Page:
In ServiceControl versions 4 and above, a ServiceControl Audit instance manages the audit queue. Data about audit messages is exposed via an HTTP API on a primary ServiceControl instance. This API is used by ServiceInsight for visualizing message flows.
Each endpoint in the system should be configured to send audit copies of every message that is processed into a central audit queue. A ServiceControl Audit instance reads the messages in the audit queue and makes them available for visualization in ServiceInsight. ServiceControl Audit can optionally forward these messages into an Audit Log queue for further processing if required. In some cases, it might be useful to exclude certain message types from being forwarded to the audit queue. This can be accomplished with a custom behavior in the pipeline.
Each ServiceControl Audit instance stores data in an embedded database. Audit data is retained for 30 days. This retention period can be customized.
When using ServiceControl Management to create a new ServiceControl instance, a connected ServiceControl Audit instance is automatically created. Using PowerShell, create the ServiceControl instance first, then the ServiceControl Audit instance.
A single ServiceControl instance can have zero or more ServiceControl Audit secondary instances attached to it. ServiceInsight connects directly to the primary ServiceControl instance, which will aggregate the data stored in all connected ServiceControl Audit instances.
Connecting ServiceInsight directly to a ServiceControl Audit instance is not supported.
Each ServiceControl Audit instance sends notification messages to a primary ServiceControl instance.
When a ServiceControl Audit instance detects a new endpoint, it sends a notification to the primary ServiceControl instance. The primary instance keeps track of all of the endpoints in the system and can monitor them with heartbeats and custom checks.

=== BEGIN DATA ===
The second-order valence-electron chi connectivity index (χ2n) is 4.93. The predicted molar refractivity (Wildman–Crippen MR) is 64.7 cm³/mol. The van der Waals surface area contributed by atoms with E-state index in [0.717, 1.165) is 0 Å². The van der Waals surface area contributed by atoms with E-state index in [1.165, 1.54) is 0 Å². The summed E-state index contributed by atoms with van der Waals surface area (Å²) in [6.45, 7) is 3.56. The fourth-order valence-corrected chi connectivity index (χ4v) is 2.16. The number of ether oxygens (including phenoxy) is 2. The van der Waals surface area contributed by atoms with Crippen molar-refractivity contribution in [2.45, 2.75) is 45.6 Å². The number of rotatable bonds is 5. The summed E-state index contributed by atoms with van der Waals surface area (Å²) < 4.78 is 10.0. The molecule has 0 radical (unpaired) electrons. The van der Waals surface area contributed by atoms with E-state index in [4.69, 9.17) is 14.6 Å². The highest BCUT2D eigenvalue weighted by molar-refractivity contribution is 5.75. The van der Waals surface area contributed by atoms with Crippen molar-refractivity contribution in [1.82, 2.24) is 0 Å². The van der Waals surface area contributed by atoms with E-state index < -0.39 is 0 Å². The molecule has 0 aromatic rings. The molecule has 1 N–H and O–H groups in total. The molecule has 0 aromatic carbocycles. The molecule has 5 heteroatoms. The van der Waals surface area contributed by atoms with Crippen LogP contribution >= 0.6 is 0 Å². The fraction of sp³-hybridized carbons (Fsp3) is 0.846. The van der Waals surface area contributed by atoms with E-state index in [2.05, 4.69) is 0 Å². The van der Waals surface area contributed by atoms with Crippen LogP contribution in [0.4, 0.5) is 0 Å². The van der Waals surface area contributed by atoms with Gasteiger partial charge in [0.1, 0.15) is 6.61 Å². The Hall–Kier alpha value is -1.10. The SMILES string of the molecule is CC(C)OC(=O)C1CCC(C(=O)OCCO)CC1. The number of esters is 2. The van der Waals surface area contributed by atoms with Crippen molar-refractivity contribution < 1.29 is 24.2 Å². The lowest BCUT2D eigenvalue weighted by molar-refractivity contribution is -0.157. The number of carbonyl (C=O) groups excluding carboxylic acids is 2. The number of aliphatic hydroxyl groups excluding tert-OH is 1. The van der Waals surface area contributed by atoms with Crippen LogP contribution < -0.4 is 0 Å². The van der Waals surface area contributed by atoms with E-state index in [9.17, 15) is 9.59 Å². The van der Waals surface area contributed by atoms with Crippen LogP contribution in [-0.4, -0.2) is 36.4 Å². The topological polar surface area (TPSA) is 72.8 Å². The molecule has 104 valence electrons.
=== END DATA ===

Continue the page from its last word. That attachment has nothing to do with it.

When a ServiceControl Audit instance detects that an audited message is the result of a retry, it sends a notification to the primary ServiceControl instance.
ServiceControl includes some basic self-monitoring implemented as custom checks. These checks are reported in ServicePulse along with other custom checks.
A machine running MSMQ has a single transactional dead letter queue. Messages that cannot be delivered to queues located on remote machines are eventually moved to the transactional dead letter queue. ServiceControl monitors the transactional dead letter queue on the machine it is installed on. The presence of messages in this queue may indicate problems delivering messages for retries.
Every Azure Service Bus queue has an associated dead letter queue. When ServiceControl sends a message for retry it uses a staging queue. ServiceControl monitors the dead letter queue associated with the staging queue. The presence of messages in the dead letter queue indicates problems delivering messages for retries.
When ServiceControl is unable to ingest an audit or error message, an error is logged and the message is stored separately. ServiceControl monitors these messages. For more information, see re-importing failed messages.
When ServiceControl has difficulty connecting to the configured transport, the error message ingestion process is shut down for sixty seconds. These shutdowns are monitored. The time to wait before restarting the error ingestion process is controlled by the ServiceControl/TimeToRestartErrorIngestionAfterFailure setting.
ServiceControl stores messages in an embedded database. If the drive containing the database runs out of storage space, message ingestion fails and the ServiceControl instance stops. This may cause instability in the database, even after storage space is increased. The remaining storage space on the drive is monitored. The check reports a failure if the drive has less than 20% remaining of its total capacity. This threshold is controlled by the ServiceControl/DataSpaceRemainingThreshold setting.